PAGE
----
Lifelong Learning Centre, University of Leeds

We run as a School for adult, part-time and Foundation Year study especially, but not exclusively, for those from disadvantaged backgrounds. We also operate as a Service with a range of functions to meet the needs of our various cohorts on a ‘one-stop-shop’ basis. In addition, much of our provision is targeted specifically at the local community, supporting public engagement such as our 'Spring into Summer' programme.

Venue Type:

Association or society

Opening hours

Monday - Friday 9.00am - 5.00pm

Admission charges

Free.

Events details are listed below. You may need to scroll down or click on headers to see them all. For events that don't have a specific date see the 'Resources' tab above.
Great Hall, University of Leeds

The Islamic Caliphate Revived?

  • 8 June 2015 6-8:30pm
  • 15 June 2015 6-8:30pm
  • 22 June 2015 6-8:30pm
  • 29 June 2015 6-8:30pm

Tutor: Dr Abdul B Shaikh

This four-week introductory course on the emergence of the Global Islamic Caliphate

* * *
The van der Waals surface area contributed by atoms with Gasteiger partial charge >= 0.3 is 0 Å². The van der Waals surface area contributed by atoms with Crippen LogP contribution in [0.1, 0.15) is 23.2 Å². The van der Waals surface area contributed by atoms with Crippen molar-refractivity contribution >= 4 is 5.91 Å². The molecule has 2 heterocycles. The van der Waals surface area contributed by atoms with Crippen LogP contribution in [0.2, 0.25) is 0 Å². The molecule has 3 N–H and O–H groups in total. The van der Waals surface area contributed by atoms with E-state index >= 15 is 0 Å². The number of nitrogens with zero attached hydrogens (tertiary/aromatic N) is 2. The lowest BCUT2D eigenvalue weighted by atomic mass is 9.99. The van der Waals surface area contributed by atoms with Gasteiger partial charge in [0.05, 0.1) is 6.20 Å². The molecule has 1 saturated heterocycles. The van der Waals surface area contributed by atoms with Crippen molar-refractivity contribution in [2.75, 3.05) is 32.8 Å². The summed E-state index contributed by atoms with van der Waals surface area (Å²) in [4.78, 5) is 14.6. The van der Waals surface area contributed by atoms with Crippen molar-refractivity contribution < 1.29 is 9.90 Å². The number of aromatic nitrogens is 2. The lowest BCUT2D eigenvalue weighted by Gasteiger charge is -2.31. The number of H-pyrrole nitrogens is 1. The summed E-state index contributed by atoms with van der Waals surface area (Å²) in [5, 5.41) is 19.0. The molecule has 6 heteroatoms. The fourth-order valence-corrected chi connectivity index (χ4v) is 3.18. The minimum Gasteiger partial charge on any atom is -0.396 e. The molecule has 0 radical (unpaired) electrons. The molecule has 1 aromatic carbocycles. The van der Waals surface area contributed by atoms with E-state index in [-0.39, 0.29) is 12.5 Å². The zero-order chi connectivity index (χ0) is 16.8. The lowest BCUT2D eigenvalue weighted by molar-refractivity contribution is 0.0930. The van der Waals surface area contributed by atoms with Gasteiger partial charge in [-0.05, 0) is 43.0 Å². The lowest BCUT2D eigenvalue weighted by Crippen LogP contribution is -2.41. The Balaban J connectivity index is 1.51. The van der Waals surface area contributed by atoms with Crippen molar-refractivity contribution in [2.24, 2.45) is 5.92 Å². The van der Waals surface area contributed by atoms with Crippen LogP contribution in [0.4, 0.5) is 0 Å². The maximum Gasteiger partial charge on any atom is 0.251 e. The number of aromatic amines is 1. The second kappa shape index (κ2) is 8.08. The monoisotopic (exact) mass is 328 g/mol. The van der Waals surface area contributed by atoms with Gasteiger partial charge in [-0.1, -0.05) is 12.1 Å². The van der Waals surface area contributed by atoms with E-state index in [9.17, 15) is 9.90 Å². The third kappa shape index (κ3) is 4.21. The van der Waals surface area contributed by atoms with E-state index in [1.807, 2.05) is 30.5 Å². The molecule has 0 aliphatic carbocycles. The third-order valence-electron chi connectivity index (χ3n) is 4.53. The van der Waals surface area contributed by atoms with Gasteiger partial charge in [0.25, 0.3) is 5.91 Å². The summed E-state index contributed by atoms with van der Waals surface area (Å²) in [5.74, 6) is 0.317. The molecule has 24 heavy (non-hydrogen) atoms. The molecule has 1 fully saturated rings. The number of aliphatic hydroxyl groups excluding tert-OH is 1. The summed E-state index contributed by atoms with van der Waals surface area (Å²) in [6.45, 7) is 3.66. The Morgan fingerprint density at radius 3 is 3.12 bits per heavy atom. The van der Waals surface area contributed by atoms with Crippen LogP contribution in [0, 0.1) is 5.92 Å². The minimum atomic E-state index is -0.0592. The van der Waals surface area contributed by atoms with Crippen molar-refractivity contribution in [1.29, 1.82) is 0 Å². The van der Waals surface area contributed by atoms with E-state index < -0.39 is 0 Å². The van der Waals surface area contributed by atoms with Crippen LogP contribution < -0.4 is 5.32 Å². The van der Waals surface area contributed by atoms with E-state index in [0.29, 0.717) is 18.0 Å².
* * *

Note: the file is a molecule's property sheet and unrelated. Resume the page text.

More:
will be of particular interest to those who wish to gain a more nuanced understanding of the factors that have led to the gradual rise of groups around the world such as Al-Qaeda, the Taliban and ISIS in the late 20th and early 21st centuries.

Session 1: The Caliphate Explained?
Session 2: The Taliban: Rise of the Islamic Emirate of Afghanistan
Session 3: Al-Qaeda: Development and Creation of a Pan-Islamic Global Jihadist Franchise
Session 4: The Emergence of ISIS: Islamic State of Iraq and Syria

Suitable for

  • Not suitable for children

Admission

Standard fee: £34.00
Concessions (available to anyone in receipt of one of the following means-tested benefits: Income Support
Income-Based Jobseeker’s Allowance or New Deal Allowance, Working Tax Credit, Housing Benefit or Local Housing Allowance, Pension Credit, Carer’s Allowance, Council Tax Support, Income Related Employment and Support Allowance, Universal Credit): £17.00

Website

http://www.llc.leeds.ac.uk/public-engagement/spring-into-summer

Great Hall, University of Leeds

Travel Writing

  • 8 June 2015 10:30am-1pm
  • 15 June 2015 10:30am-1pm
  • 22 June 2015 10:30am-1pm
  • 29 June 2015 10:30am-1pm

Tutor: Bronwin Patrickson

Do you love to travel? Want to learn how to write up your travel stories so that
people will want to read more? In this course you will learn how to use techniques of journalism and fiction writing to research, write and publish engaging records of your travel experiences. Whether you want to write a blog for friends, or pitch stories to magazine editors this course will take you through the process step by step.